Leonardo DiCaprio interview

The most bankable Hollywood actor talks about devouring a raw slab of bison’s liver for the film, being the biggest outsider that ever was, and that so-within-reach fabled statuette

Photo: John Russo

'Hi, I’m Leo.’ In a hotel room in London, Leonardo DiCaprio walks over from the window where he’s been puffing on an electronic cigarette. He’s smiling. A good sign. The actor is famously private and once walked out on a journalist who was rude to him. At 41, he is no longer the impossibly beautiful boy he was in ‘Romeo + Juliet’ and ‘Titanic’. I’m more dazzled by his knitwear than his looks – he’s wearing a navy blue cashmere jumper so expensive and soft that I have to resist the temptation to stroke his arm.

DiCaprio is a man with a lot to smile about. 2016 belongs to him. After being nominated four times for an Oscar, there’s a very strong chance he will walk up the aisle in February to pick up the Best Actor award for ‘The Revenant’. The film is set in 1823, and he plays real-life frontiersman Hugh Glass, left for dead in the Rocky Mountains by his hunting party. Directed by Alejandro González Iñárritu (‘Birdman’), it’s a brutal, raw revenge drama that puts Glass through the wringer: attacked by a bear; mauled by Tom Hardy (who, let’s face it, is scarier than a grizzly); buried alive; so cold he sleeps in the still-steaming carcass of a horse. Yes, it’s acting – but DiCaprio also lived it. The nine-month shoot in Canada and Argentina was so tough that some of the crew have described it as ‘a living hell’.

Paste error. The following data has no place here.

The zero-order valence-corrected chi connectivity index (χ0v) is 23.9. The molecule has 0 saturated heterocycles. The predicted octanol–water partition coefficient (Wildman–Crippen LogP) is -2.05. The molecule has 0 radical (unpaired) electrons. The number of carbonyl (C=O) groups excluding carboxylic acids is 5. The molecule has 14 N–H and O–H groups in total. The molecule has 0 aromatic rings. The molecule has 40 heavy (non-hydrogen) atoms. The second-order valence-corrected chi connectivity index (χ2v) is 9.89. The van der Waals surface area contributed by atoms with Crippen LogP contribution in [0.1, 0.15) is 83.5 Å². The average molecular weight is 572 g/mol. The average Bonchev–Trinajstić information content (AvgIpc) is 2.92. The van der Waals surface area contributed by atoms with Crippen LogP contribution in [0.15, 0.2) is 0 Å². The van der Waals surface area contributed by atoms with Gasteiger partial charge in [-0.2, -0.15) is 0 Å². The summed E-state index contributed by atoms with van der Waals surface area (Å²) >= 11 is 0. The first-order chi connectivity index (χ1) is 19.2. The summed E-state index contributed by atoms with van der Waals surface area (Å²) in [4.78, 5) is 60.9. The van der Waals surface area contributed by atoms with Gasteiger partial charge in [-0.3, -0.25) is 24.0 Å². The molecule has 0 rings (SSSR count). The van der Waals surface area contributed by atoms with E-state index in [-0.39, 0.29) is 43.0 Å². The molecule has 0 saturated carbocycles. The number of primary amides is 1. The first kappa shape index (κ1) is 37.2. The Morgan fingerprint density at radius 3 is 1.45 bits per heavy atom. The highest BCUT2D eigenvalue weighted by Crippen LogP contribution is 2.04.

Everyone talks about how down-to-earth DiCaprio is. I’m not sure that’s true. How down-to- earth can you be when you’ve been one of the world’s most famous actors since the age of 15? But what DiCaprio is not is a dick. He is friendly and self-aware – which might have something to do with his childhood. He grew up in Los Angeles, in an area he jokingly calls ‘Prostitution Alley’, and, from the moment he got a scholarship to a private school on the nice side of town, he never wasted a moment or chance. Martin Scorsese, who has directed him in five movies including last year’s ‘The Wolf of Wall Street’, says of working with DiCaprio that he ‘checks the stardom at the door’.

It’s early December when we meet, and he has just been in Paris, speaking at the climate change talks. He’s fired up. DiCaprio smiles dryly, knowing that his environmentalism is not what most of us want to hear about. But working on ‘The Revenant’ he saw the effects of climate change first hand: ‘We had to shut down the film for months at a time because of unprecedented weather patterns, and the snowpack wouldn’t melt.’ Big grin. ‘See, I bring it around to climate change every chance I get.’

You put yourself through a lot to shoot ‘The Revenant’. In one scene your character is so hungry that he eats raw liver. Did you do that? Eat raw liver?
I did. Because the fake liver they gave me didn’t look real. Arthur, who is the Native American actor I was working with, had been eating liver all day while I was sitting there eating a big piece of Play-Doh. I had to give it a shot. But I only did it twice, and my reaction is up on screen. That’s instinct.

It’s a grueling movie to watch. On a scale of one to ten, how tough was it to make?